• Folate - Folate, along with B12, is critical for DNA synthesis and cellular division, as well as for the development of the neural tube that is responsible for the brain and spinal cord. It is also important for the nervous system of the fetus. The need for folate is especially significant at about twenty-eight days after fertilization, which reiterates why nutrient-dense foods are so important well before conception. Folate is naturally found in foods, while folic acids refers to the synthetic form of folate that is often used as a fortifier or supplement. If supplementing, check for “5-methyltetrahydrofolate” or “5-MTH.” It is found in high concentrations of green leafy vegetables such as spinach, turnip greens, asparagus, mustard greens, collard greens, broccoli, lentils, beets and cauliflower. Other good choices include chicken liver and calf liver.

  • Calcium - One of the most abundant minerals in the body, 99% of calcium in the body is in the bones. Its functions include building and maintaining bones, muscle contraction, hormone regulation and heartbeat regulation. Research has shown that the body will begin to absorb more calcium from the diet during pregnancy, so mothers should ensure that they’re getting enough calcium from whole foods. Calcium can be attained by eating plenty of green leafy vegetables such as kale, collards, bok choy, as well as sesame seeds, sea vegetables, bone broth, sardines and salmon.

  • Vitamin B6 -  Helps to form red blood cells and can also help with morning sickness. It’s also an extremely important B vitamin for the formation of body proteins, structural compounds and chemical transmitters in the nervous system. B6 affects fertility by regulating estrogen and progesterone, increasing chances of conception and decreasing chances of miscarriage. Find this vitamin in foods such as sunflower seeds, walnuts, lentils, brown rice, bananas and avocados.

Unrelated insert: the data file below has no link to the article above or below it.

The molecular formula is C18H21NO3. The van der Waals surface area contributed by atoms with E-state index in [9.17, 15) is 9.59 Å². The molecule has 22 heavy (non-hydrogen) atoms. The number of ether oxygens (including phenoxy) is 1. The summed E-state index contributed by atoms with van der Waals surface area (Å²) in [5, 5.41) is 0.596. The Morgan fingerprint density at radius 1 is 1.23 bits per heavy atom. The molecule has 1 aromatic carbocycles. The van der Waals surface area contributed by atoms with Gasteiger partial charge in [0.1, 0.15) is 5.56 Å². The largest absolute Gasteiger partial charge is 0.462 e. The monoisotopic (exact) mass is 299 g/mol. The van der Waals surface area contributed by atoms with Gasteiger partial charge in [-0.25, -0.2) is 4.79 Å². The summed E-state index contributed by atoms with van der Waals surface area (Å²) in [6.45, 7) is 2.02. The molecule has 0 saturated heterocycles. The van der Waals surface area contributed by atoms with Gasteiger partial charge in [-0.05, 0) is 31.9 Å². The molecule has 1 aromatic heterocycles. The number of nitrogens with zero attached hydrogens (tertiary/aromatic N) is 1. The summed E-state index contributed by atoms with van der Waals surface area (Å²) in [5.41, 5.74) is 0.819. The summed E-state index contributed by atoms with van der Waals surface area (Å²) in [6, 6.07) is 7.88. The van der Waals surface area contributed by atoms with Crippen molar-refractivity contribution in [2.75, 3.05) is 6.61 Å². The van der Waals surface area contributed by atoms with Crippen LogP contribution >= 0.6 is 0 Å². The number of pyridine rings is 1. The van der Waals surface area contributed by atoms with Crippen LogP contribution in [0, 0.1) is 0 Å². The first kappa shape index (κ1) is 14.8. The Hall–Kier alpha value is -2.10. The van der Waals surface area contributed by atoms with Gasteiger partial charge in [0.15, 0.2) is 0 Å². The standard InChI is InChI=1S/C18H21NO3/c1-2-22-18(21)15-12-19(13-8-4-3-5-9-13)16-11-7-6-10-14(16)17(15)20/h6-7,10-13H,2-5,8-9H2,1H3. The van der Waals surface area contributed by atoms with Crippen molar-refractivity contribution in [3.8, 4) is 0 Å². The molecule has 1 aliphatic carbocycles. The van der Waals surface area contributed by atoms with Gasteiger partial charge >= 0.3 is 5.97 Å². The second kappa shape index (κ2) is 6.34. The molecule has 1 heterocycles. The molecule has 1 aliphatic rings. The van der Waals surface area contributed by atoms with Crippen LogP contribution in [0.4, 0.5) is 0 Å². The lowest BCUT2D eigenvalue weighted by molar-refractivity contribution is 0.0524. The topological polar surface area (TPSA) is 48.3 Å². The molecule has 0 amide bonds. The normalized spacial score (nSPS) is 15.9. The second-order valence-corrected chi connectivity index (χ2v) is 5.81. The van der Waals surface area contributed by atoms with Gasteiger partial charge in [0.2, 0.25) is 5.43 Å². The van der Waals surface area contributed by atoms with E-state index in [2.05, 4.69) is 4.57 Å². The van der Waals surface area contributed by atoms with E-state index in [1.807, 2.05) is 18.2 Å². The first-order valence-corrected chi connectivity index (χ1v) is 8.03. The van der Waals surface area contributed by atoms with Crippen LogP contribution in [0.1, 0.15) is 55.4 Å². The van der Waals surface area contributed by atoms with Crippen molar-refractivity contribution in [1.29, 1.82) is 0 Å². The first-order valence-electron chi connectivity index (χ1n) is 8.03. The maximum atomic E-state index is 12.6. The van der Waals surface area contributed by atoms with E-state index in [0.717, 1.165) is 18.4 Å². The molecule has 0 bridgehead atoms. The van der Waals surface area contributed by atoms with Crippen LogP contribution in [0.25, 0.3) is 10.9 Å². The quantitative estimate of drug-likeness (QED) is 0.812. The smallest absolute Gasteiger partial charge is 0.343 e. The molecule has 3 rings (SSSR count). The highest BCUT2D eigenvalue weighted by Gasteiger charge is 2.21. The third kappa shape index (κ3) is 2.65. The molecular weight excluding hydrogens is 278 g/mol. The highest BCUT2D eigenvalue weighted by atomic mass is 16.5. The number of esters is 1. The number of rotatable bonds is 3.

• Iodine - Iodine is important for the thyroid gland, which will be in higher demand for both mom’s own thyroid function, and for the development of the baby’s brain, heart, muscles and pituitary gland. Iodine is abundant in sea vegetables like nori, dulse and wakame. Try sprinkling dulse on top of salads or rehydrating some wakame and adding it to rice.

Less mainstream, yet equally important

  • DHA  - An omega 3-fatty acid, DHA (docosohexaenoic acid), can be converted from ALA (alpa-linolenic acid), which is found in plant oils. However, the conversion rate is no more than 1%, and the process is much more efficient when DHA is pre-formed, as it is in fish oils. The fetus needs DHA for the formation of neurons, important brain lipids and to serve as a precursor that protects neurons from oxidative stress. Find this nutrient especially in wild-caught fish and in lesser amounts in eggs and meats.

  • Biotin - Biotin deficiency in infants under six-months have symptoms of seborrheic dermatitis (cradle cap) and hair loss. Biotin is manufactured in the intestines by intestinal bacteria, hence the absence of gut flora in newborns may be responsible for cradle cap. Several studies have shown successful treatment of cradle cap with biotin via 2-10 micrograms per day, or liver/ egg yolk to the nursing mother and infant.